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Monday, September 25, 2023

What happens when you have debt in collections?

Collections can impact your finances and credit score, find out how. (iStock)

When you stop making payments toward your debt — whether it's a credit card, student loan, car note, mortgage or even a medical bill — you’re at risk for that debt heading straight to collections. This means that debtor is taking your nonpayment more seriously and resorting to other, more binding tactics to get its money.

Having debt in collections is something you should take seriously because it can significantly affect your credit report and hurt your chances of applying for any type of loan down the line. Be sure and take steps to prevent collection actions and resolve any debt in collections as soon as possible.

What to expect if you have debt in collections

If you’ve received a phone call or letter in the mail notifying you that you have debt in collections, it means you’ve likely missed more than one payment. First, the lender’s collection department may reach out to you to remind you of your debt. This happens right after your first 30-day missed payment.

After that, your contact information is usually given to a third-party agency whose job is to continuously remind you of your obligation to pay. Your lender hires debt collectors with one thing in mind: to get you to pay your debt. This third party is called a collection agency.


Once a collection agency gets a hold of your debt, the original lender will likely no longer be communicating with you as they've officially assigned someone else to do the "dirty work" of rounding up the debt in collection for them.

Falling into debt can happen to anyone at any time. Life is unpredictable and numerous factors can contribute to you suddenly being unable to pay your monthly obligations. Having said that, it’s important to remember that your creditors also have a right to try to collect the money you owe them.

Collections can happen at any point in which your debt is past due. Once the collections department or agency is notified about the delinquent account, there's not much you can do to stop the debt from being listed as being in collections on your credit report.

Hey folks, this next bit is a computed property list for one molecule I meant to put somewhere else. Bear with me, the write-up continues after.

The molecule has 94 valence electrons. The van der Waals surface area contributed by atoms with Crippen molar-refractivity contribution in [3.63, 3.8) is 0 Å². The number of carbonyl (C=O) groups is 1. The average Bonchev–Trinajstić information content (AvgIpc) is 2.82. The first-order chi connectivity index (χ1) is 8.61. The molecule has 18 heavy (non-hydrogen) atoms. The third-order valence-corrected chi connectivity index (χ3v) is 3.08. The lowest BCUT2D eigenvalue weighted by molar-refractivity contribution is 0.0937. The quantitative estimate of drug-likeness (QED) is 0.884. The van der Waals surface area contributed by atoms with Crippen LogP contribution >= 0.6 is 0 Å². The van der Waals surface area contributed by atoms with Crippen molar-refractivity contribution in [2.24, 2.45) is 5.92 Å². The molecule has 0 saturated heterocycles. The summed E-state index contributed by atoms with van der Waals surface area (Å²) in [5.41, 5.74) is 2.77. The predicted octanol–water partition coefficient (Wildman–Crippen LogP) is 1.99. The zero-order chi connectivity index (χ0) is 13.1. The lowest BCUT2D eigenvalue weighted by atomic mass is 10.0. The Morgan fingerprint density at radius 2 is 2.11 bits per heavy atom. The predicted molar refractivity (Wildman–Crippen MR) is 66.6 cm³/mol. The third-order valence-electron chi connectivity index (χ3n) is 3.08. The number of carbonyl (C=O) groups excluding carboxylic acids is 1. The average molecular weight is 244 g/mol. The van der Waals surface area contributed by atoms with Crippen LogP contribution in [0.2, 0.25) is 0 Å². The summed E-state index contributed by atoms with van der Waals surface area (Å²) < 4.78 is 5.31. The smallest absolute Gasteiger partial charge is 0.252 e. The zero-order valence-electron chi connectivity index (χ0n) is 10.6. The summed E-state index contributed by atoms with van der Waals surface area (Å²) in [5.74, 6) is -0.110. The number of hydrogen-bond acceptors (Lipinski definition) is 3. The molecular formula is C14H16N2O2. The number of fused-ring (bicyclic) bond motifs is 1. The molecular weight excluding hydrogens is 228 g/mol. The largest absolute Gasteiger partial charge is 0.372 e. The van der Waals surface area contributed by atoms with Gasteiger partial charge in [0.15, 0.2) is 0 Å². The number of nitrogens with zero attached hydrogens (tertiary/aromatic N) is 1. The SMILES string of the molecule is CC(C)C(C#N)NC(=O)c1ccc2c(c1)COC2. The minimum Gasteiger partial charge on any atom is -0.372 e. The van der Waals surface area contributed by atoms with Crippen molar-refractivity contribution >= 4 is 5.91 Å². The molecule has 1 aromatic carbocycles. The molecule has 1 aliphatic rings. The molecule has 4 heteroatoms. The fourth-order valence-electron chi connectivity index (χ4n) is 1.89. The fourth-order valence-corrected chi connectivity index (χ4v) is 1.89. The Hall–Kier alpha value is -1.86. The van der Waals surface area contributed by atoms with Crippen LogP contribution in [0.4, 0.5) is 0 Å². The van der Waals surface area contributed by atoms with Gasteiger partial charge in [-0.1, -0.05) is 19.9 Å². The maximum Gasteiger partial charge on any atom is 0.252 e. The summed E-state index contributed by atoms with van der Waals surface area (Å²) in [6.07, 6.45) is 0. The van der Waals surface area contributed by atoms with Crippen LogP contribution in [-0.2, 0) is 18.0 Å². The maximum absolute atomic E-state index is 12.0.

What happens if you ignore a debt collector?

Ignoring a debt collector is probably one of the worst things you can do. If you’ve defaulted on a debt, you could find yourself owing a hefty amount with added on fees. You may even find yourself in a courtroom. The debt won’t suddenly go away. (Unless it’s charged-off, which is a huge ding to your credit. A charged-off debt means, after an extended collection period, the debt collector has given up).


Many ignore debt collector messages and view them as nonstop annoying calls and letters. But the longer you ignore their calls, the longer you’re harming your credit. Remember, these agencies are paid to be persistent. Just because you don’t answer doesn’t’ mean you’ll “win” in the end.

While laws spell out what debt collectors can do, keep in mind they can’t harass you with harmful threats, use obscene language, lie about who they represent or falsely claim you’ll be arrested, according to the Federal Trade Commission.

Should I pay my collections off?

While paying the debt at this point helps, the negative notation that the account had to reach collections before it was paid will remain on your credit report. This can impact your credit score for five years. However, paying off your debt in collections will help improve your credit score in the long run, and it’s better to have a collection account marked “paid” rather than one that is still open or charged-off.


An account in collections can significantly bring your score down and make you ineligible for lower interest rate loans in the future. But a paid-off collection means lenders will view you as a less risky borrower. It will also lower your overall debt.  If you’re short on funds and your debt is mounting, you may want to consider using other sources, such as your 401(k) plan to pay off debt before it goes into collections.

To improve your credit score after a collection makes its way to your credit report, contact the debt collector to see if they’ll negotiate with you. Sometimes if you offer to pay off the debt, they will agree to remove the collection account from your report.

Improve your credit score going forward by making sure your bills are paid on time, or at least within 30 days of their due date. Check your credit report regularly, for free, so you can stay ahead of any potential collection activity.


Sometimes credit agencies get it wrong and you may have an inaccurate collection account on your credit report. It may have been paid or the account may not even belong to you. Either way, the Federal Trade Commission suggests disputing the debt in writing. Prepare to send the collector a letter disputing it and be as specific as possible about why you think the debt is wrong. Remember: You have the right to dispute any debt that you deem as erroneous.

To avoid debt collection, be sure and pay all your creditors as agreed. If you can’t make the monthly payment, communication is key. Many creditors will try to work with you and you may be allowed to skip a payment or come up with a smaller payment amount.

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